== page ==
The Lao government has announced it will reduce the nation’s overreliance on natural resources as it seeks to grow the economy despite the recent slowdown.
Speaking at the National Assembly (NA) session recently, Prime Minister Thongloun Sisoulith said although the Lao economy is set to grow 6.5 per cent this year, it relies too much on the energy and mining sector.
In addition, external loans for infrastructure projects that will likely result in low economic returns will be limited.
The move should contribute to minimising the country’s debt distress. However, the government vowed to boost commercial productivity and promote processing industries.
Thongloun acknowledged that Laos has huge potential to develop and gain more benefits from the tourism industry and transit services, but the development of these sectors has not progressed as anticipated.
NA members have called for the government to address the problems of producers, farmers and entrepreneurs to boost the country’s exports and minimise imports.
NA member for Vientiane, Bounthong Phommachanh, told the NA’s ongoing session this week that farmers were abandoning their land due to the high cost of production and the government sectors needed to take into account policies and mechanisms to assist producers to overcome these challenges.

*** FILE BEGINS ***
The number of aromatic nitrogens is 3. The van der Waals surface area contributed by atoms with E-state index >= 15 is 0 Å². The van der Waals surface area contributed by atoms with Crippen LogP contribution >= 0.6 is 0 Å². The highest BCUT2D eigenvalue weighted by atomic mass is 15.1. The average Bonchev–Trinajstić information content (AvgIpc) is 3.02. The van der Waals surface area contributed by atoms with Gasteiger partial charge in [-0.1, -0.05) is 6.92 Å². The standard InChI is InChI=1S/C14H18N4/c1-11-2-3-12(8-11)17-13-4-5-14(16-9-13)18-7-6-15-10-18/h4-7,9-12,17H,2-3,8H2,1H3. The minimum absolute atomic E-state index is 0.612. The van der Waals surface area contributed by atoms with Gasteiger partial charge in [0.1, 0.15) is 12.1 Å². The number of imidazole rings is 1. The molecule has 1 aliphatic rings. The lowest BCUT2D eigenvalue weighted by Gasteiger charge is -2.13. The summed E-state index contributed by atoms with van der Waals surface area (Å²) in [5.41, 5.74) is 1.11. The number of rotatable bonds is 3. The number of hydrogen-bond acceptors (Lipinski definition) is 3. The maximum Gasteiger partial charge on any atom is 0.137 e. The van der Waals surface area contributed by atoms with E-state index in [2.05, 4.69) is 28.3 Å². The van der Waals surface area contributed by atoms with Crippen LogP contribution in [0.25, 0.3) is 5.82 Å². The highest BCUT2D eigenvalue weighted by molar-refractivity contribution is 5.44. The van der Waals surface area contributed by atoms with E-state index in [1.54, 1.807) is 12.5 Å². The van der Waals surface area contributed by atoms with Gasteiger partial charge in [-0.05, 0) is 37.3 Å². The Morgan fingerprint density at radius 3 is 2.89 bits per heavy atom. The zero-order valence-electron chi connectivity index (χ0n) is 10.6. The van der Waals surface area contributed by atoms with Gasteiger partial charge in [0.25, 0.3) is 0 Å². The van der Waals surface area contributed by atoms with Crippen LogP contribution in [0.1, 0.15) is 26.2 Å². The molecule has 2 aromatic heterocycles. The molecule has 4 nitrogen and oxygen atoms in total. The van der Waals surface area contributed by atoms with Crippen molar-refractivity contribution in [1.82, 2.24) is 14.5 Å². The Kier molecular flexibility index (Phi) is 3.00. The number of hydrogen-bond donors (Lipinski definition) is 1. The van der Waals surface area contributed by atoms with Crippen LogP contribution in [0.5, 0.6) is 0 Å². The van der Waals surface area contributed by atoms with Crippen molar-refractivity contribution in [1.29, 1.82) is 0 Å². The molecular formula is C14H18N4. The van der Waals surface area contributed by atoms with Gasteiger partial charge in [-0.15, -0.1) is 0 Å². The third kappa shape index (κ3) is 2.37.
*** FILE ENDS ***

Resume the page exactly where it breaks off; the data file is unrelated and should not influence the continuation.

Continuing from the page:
NA members also said all sectors need to have thorough plans to assist farmers with technical know-how, marketing and access to finance. Stronger cooperation is necessary between the Ministry of Industry and Commerce and the Ministry of Agriculture and Forestry to boost the export sector.
Member for Xieng Khuang province, Vilaysouk Phimmasone said many small- and medium-sized enterprises (SMEs) found it difficult to access finance while others are still charged high interest rates on loans.
Critics expressed concerns about further slow economic growth in the short-term if the government fails to boost the production sector.
The Lao economy is vulnerable to external impacts. The nation has suffered from a chronic budget deficit, rising debts, falling currency reserves and financial leaks. Although the government has imposed numerous measures to address these issues, the problems remain.
The government declared that it would impose stronger measures to address unlawful trade, corruption and illegal logging while concentrating on improving the investment climate to attract more private capital into the country.
At the moment, Lao economic growth relies too much on the excavation of natural resources, which is considered an unsustainable source for long-term growth.
According to the World Bank’s recent report, natural resource wealth is beneficial as it raises average incomes, but the benefits to the population and local communities, in particular, are not automatic and can only be achieved if appropriate policies are adopted.
Ensuring the population benefits from the exploitation of natural resources requires adequate institutional structures across the entire value chain. VIENTIANE TIMES/ASIA NEWS NETWORK